U.S. Exports Reached Record High in 2012

Shipping containers destined for Europe are loaded in Boston. In 2012 record levels of U.S. exports were recorded in capital goods; automotive vehicles, parts and engines; consumer goods; and travel and tourism.
Shipping containers destined for Europe are loaded in Boston. In 2012 record levels of U.S. exports were recorded in capital goods; automotive vehicles, parts and engines; consumer goods; and travel and tourism.

Washington,
February 8, 2013

The Department of Commerce has announced that the export of U.S. goods and services reached an all-time record during 2012, growing $92.6 billion for a total of $2.2 trillion as the U.S. economy continues to make progress toward President Obama’s goal of doubling exports from their 2009 levels.

In a February 8 statement, Acting Secretary of Commerce Rebecca Blank said record levels of exports were recorded in a variety of areas, including capital goods; automotive vehicles, parts and engines; consumer goods; and travel and tourism.

The U.S. economy is a crucial engine for growth in the global economy, and movements in its gross domestic product, international trade levels, employment and monetary policy are closely monitored by world governments and international financial markets. World currency markets also monitor U.S. economic activity because the U.S. dollar acts as the reserve global currency that underpins the 24-hour-a-day foreign exchange market that links to the flow of global investments.

Data from the Commerce Department’s Census Bureau and Bureau of Economic Analysis showed that the 2012 growth in U.S. exports of goods and services outpaced the growth of imports of goods and services both in dollar value and percent change for the first time since 2007, with exports growing by $92.6 billion or 4.4 percent.

“Not only did exports outpace the growth in imports for the first time since 2007, but exports have helped support the creation of over 6 million private-sector jobs over the past 35 months,” Blank said.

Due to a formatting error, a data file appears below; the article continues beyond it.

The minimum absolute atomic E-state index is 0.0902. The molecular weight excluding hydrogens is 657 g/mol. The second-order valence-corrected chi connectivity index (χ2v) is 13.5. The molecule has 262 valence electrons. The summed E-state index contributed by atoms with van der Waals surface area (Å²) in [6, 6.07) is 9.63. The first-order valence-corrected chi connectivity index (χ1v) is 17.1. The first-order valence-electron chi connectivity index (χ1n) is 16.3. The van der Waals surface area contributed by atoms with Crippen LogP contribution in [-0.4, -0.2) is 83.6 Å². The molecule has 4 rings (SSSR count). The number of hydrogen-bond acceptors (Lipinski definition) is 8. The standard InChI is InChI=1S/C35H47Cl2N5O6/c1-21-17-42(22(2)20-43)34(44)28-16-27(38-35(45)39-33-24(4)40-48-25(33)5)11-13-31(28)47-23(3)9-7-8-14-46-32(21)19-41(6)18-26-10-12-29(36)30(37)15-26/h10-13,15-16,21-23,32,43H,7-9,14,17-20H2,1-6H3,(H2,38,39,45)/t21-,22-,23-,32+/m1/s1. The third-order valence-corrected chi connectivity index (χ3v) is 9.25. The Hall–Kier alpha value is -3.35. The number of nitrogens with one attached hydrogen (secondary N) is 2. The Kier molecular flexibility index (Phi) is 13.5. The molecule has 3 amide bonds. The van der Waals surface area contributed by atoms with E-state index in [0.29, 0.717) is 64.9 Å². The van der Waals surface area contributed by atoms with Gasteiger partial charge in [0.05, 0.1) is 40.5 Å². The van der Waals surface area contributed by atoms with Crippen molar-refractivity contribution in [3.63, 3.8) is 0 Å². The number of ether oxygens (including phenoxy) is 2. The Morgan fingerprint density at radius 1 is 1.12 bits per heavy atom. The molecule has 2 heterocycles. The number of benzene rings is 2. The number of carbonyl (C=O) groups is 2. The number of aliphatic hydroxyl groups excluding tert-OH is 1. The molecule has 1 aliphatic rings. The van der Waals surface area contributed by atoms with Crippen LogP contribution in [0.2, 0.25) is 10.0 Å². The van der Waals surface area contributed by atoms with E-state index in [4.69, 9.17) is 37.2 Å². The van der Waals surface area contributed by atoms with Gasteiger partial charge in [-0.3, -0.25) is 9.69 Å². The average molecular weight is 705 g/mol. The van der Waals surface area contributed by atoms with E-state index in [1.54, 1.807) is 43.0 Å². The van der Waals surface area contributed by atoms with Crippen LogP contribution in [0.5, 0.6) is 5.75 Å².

During 2012, U.S. export levels reached record levels with more than 70 countries, including major emerging markets and 11 free-trade-agreement partners.

The U.S. trade deficit improved by $19.5 billion in 2012, from its 2011 level of $560 billion, and that amount is at its lowest level since January 2010 and well below the pre-recession high of $753 billion that was recorded in 2006.

Approximately 95 percent of global consumers are outside the United States. In his 2010 State of the Union address, President Obama called for a doubling of U.S. exports from their 2009 level of $1.57 trillion by the year 2015. Under the National Export Initiative, the Obama administration is working to remove trade barriers and encourage American businesses to find new markets to promote economic recovery.

In her statement, Blank said the National Export Initiative “has helped U.S. companies by leveling the playing field and providing access to new markets,” and that the work to increase exports “is more important than ever — particularly with global economic head winds affecting the rate of export growth across the board.”

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